OT: The Route to the Royals

It’s a beautiful Saturday afternoon when I leave my central Missouri farm, pulling onto the blacktop in a cloudless September day. Around 150 miles separate me from Kauffman Stadium, depending on the route I take. I could drop south to pick up I-70, but hours of billboards, semis, and aggressive drivers doesn’t appeal to me. Cliché says the journey is more important than the destination, but in this case it’s the destination that makes the journey possible. Attending a Royals game, for me, is always about more than the three hours at the ballpark. I’ll spend more time travelling than watching the game, so it’s important to enjoy the entire experience, rooting myself in one small part of the vast landscape encompassing Royals territory.

I approach the Missouri River at Glasgow, driving through the rolling hills of rich glacial soil. North of here, later in the fall, we sometimes drive down into the river bottoms and collect pecan drops from roadside groves. Now, the nuts are still on the trees, but I do wave at some kids fishing a small pond. They don’t see me, engrossed in their lines. It’s good to see kids outdoors.

I often pause in Glasgow to stretch my legs at the town’s river overlook, a peninsula of concrete reaching high out over the water from the bluffside town. If I’m lucky, a Kansas City Southern freight will rumble over the historic steel bridge, but today the rail line is as quiet as the town, basking in the lazy afternoon. The river swirls by quietly below, swollen a bit from recent rains. Almost three inches a few days ago are one factor making this day off possible for me.

I’m now on the Steve McQueen Memorial Highway, heading for his childhood home of Slater. I don’t drive much like McQueen, but often stop here for gas. The rail yard on the edge of town is packed with empty grain hoppers, staged for the oncoming harvest rush, but all is still quiet with the crops not quite ready. The woman at the register sees my Royals hat and shirt and asks if I’m heading to the game. Her husband and friends are going tomorrow. I left Missouri’s sports no-man’s-land when I crossed the river; I’m now solidly in Kansas City’s sphere of influence.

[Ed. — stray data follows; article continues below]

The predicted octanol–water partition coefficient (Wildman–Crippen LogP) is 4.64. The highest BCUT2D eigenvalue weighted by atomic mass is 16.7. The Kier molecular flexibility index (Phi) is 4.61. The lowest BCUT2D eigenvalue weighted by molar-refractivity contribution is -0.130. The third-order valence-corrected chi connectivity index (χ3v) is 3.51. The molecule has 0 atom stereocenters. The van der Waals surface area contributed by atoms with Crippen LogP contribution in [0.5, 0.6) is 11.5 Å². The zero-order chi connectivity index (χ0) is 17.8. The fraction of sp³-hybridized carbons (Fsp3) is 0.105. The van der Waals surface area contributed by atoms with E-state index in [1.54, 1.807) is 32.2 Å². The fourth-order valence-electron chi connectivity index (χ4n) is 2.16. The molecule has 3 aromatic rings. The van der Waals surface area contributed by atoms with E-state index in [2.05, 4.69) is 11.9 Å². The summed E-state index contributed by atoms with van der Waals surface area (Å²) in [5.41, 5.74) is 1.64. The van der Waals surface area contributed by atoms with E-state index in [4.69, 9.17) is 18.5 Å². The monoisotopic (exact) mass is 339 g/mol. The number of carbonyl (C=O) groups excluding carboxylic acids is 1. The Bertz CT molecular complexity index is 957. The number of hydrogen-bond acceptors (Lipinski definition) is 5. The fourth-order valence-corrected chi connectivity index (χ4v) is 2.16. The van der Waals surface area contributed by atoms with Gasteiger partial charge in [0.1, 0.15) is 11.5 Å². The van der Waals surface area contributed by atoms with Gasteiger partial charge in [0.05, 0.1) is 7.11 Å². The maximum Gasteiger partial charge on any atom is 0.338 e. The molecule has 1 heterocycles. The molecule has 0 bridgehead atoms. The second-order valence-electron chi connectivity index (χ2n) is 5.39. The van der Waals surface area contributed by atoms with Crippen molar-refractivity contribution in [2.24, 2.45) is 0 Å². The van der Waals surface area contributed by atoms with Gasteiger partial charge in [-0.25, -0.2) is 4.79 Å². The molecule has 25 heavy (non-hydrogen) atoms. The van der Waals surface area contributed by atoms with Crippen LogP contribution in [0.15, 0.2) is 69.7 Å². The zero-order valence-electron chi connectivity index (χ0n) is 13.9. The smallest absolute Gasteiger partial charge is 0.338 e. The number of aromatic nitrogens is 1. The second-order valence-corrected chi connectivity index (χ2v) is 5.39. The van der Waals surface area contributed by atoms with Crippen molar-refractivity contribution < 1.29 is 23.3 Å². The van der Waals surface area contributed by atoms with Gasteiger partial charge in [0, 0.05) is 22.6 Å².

From here, the landscape slowly flattens out, subtle waves of ripening corn and soy to the horizon. The yellowing crops are brilliant in the crisp afternoon sun, set off by wandering lines of creekside trees. There’s a horse & rider trotting comfortably along one field edge. I take some gravel road shortcuts I know, to keep heading due west, and almost miss one important turn. The landmark I rely on, an old one-story farmhouse, is hidden behind tall corn on three sides. I’ve never driven to a Royals game this late in the season before. The country DJ on KXKX is talking Royals, wishing all of us heading to the game safe travels and a good time.

I’m heading for another favorite stop on this route; Grand Pass Conservation Area is one of many wildlife refuges along the River, and a great change of pace from the road. Migrating birds of all kinds pass through here in spring and fall, offering an ever-changing snapshot of the central place Missouri holds in the grand avian travels of the continent. What’s a few hours to Kansas City when some of these birds cycle between Alaska and South America? In May of this year, also on the way to a Royals game, we recorded 57 species here in two hours. Now, on an early September afternoon, the marshes, fields, and forests are quiet and nearly empty. It’s a bit early for waterfowl, and most warblers and smaller migrants are napping at this time of day. They have a point. I drive deep into the refuge loop and stop the truck to listen; other than some Goldfinches massacring sunflower heads just as they do at home, the scene is dominated by the rhythmic grind of cicadas and little else. A Pileated Woodpecker and a Northern Flicker make brief appearances. It only takes half an hour to drift quietly around the refuge, enjoying the silent solitude as a counterpoint of the packed-crowd madness to come.